Western Spotted Skunk - Spilogale gracilis
The Western Spotted Skunk is a small, relatively slender skunk with glossy black fur interrupted with distinct white stripes on the forward part of the body. The posterior part of the body has two interrupted white bands with one white spot on each side of the rump and two more at the base of the tail. The pattern of white lines and spots is individually unique. The top of the tail is black and the underside is extensively white. The tip of the tail is white. A white spot is present on the forehead and another in front of each ear. External measurements in males average 411 millimeters in total length, 122 millimeters for the tail and 50 millimeters for the hind foot. In females, external measurements average 387 millimeters in total length, 116 millimeters for the tail, and 47 millimeters for the hind foot. Males weigh about 630 grams, whereas females weigh about 450 grams (Foresman 2012).
The distinctive black and white pattern of spots and stripes and much smaller size of the Western Spotted Skunk distinguish them from the more common Stripped Skunk (Mephitis mephitis), which have two solid white stripes along the side of the body and are nearly twice as large.
The color pattern resembles that of the Eastern Spotted Skunk, but the white markings are more extensive. The black and white stripes on the upper back are nearly equal in width whereas in the Eastern Spotted Skunk the black areas are much more extensive than the white. The tip of the tail is white while the tail tips of Eastern Spotted Skunks are black. In addition to external characteristics, the breeding cycle of the spotted skunks are different (see Reproduction below).
Only Western Spotted Skunks and Striped Skunks are known to occur in Montana, however Eastern Spotted Skunks may also occur in the southeastern part of the state (Foresman 2012).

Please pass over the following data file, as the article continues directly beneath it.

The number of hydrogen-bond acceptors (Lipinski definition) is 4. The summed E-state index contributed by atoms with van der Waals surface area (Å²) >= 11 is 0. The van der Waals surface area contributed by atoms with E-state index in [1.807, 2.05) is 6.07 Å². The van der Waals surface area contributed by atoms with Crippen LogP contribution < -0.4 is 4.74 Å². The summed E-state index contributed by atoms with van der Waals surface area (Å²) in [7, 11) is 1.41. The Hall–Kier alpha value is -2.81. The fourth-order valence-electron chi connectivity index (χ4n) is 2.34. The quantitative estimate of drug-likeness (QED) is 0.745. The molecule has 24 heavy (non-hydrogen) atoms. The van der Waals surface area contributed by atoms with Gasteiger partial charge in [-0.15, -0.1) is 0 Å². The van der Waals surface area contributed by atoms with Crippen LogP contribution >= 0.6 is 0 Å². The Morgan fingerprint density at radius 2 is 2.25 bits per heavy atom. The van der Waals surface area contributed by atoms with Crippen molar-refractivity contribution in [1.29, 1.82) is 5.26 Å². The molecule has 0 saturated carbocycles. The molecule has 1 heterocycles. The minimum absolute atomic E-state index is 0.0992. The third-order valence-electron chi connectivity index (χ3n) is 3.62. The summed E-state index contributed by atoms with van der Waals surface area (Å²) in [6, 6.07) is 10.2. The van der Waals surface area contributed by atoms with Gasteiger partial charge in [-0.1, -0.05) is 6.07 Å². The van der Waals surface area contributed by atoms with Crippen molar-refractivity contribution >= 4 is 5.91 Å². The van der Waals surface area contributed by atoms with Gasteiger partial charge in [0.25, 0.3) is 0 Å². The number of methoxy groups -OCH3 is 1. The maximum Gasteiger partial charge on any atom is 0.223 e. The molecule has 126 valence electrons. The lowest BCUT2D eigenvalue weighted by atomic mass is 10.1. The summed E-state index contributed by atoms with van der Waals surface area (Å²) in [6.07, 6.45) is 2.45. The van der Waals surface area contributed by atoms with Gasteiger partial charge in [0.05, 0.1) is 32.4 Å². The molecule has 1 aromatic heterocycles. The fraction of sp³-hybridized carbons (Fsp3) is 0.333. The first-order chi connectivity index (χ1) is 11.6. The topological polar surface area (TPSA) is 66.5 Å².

Western Hemisphere Range
Summary of Observations Submitted for Montana
Number of Observations:
(Click on the following maps and charts to see full sized version)
Map Help and Descriptions
(Observations spanning multiple months or years are excluded from time charts)
Western Spotted Skunks are non-migratory.
The habitat of the Western Spotted Skunk in Montana is not well known, but they have been found in arid, rocky and brushy canyons and hillsides. Information from other portions of its range suggest that when they are inactive or bearing young they occupy a den in rocks, burrows, hollow logs, brush piles, or under buildings.
Ecological Systems Associated with this Species
- Details on Creation and Suggested Uses and Limitations
How Associations Were Made
We associated the use and habitat quality (high, medium, or low) of each of the 82 ecological systems mapped in Montana for
vertebrate animal species that regularly breed, overwinter, or migrate through the state by:
- Using personal observations and reviewing literature that summarize the breeding, overwintering, or migratory habitat requirements of each species (Dobkin 1992, Hart et al. 1998, Hutto and Young 1999, Maxell 2000, Foresman 2001, Adams 2003, and Werner et al. 2004);
- Evaluating structural characteristics and distribution of each ecological system relative to the species’ range and habitat requirements;
- Examining the observation records for each species in the state-wide point database associated with each ecological system;
- Calculating the percentage of observations associated with each ecological system relative to the percent of Montana covered by each ecological system to get a measure of “observations versus availability of habitat”.
Species that breed in Montana were only evaluated for breeding habitat use, species that only overwinter in Montana were only evaluated for overwintering habitat use, and species that only migrate through Montana were only evaluated for migratory habitat use.
In general, species were associated as using an ecological system if structural characteristics of used habitat documented in the literature were present in the ecological system or large numbers of point observations were associated with the ecological system.
However, species were not associated with an ecological system if there was no support in the literature for use of structural characteristics in an ecological system, even if
point observations were associated with that system.